Social Networking Technology, Social Network Composition, and Reductions in Substance Use Among Homeless Adolescents (2011)
Eric Rice, Norweenta G. Milburn and William Monro
Search Terms: homeless youth, alcoholism, drugs, cellphone, los angeles, prevention, technology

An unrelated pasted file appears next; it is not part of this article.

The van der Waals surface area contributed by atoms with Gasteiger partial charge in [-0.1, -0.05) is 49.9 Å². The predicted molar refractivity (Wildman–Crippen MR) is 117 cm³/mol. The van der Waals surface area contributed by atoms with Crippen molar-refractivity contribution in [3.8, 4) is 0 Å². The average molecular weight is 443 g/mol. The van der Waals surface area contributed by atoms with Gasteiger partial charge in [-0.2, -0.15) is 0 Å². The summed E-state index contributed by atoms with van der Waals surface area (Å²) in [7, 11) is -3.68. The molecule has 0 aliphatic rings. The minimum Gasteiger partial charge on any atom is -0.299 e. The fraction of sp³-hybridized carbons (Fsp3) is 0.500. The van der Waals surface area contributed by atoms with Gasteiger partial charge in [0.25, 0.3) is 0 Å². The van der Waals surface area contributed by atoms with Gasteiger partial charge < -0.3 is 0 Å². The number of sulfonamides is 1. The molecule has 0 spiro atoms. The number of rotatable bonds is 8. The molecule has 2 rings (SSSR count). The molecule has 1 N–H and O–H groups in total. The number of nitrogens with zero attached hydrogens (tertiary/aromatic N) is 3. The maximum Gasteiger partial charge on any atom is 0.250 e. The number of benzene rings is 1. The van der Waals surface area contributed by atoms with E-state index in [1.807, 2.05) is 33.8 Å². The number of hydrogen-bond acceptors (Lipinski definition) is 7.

Summary: Peer-based prevention programs for homeless youth are complicated by the potential for reinforcing high-risk behaviors among participants. The goal of this study is to understand how homeless youth could be linked to positive peers in prevention programming by understanding where in social and physical space positive peers for homeless youth are located, how these ties are associated with substance use, and the role of social networking technologies (e.g., internet and cell phones) in this process. Personal social network data were collected from 136 homeless adolescents in Los Angeles, CA. For homeless youth, who are physically disconnected from positive peers, social networking technologies can be used to facilitate the sorts of positive social ties that effective peer-based prevention programs require.